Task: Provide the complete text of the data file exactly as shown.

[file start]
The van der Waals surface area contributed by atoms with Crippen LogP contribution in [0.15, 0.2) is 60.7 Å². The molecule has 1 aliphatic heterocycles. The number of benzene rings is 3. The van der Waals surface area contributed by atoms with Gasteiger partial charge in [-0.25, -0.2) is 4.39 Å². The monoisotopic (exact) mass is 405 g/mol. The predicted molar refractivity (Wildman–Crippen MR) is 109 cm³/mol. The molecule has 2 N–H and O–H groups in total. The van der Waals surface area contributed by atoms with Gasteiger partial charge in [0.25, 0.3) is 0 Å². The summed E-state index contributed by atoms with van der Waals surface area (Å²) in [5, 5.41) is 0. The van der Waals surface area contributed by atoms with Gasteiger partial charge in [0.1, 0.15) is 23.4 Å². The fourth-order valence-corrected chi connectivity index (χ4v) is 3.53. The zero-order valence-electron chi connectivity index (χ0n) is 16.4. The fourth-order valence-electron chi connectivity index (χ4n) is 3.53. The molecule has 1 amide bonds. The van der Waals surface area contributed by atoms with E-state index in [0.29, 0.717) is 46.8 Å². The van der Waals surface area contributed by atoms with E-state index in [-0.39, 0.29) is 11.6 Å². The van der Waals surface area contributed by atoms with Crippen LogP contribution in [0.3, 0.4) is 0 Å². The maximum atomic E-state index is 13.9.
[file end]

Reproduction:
The van der Waals surface area contributed by atoms with Crippen LogP contribution in [0.15, 0.2) is 60.7 Å². The molecule has 1 aliphatic heterocycles. The number of benzene rings is 3. The van der Waals surface area contributed by atoms with Gasteiger partial charge in [-0.25, -0.2) is 4.39 Å². The monoisotopic (exact) mass is 405 g/mol. The predicted molar refractivity (Wildman–Crippen MR) is 109 cm³/mol. The molecule has 2 N–H and O–H groups in total. The van der Waals surface area contributed by atoms with Gasteiger partial charge in [0.25, 0.3) is 0 Å². The summed E-state index contributed by atoms with van der Waals surface area (Å²) in [5, 5.41) is 0. The van der Waals surface area contributed by atoms with Gasteiger partial charge in [0.1, 0.15) is 23.4 Å². The fourth-order valence-corrected chi connectivity index (χ4v) is 3.53. The zero-order valence-electron chi connectivity index (χ0n) is 16.4. The fourth-order valence-electron chi connectivity index (χ4n) is 3.53. The molecule has 1 amide bonds. The van der Waals surface area contributed by atoms with E-state index in [0.29, 0.717) is 46.8 Å². The van der Waals surface area contributed by atoms with E-state index in [-0.39, 0.29) is 11.6 Å². The van der Waals surface area contributed by atoms with Crippen LogP contribution in [0.3, 0.4) is 0 Å². The maximum atomic E-state index is 13.9.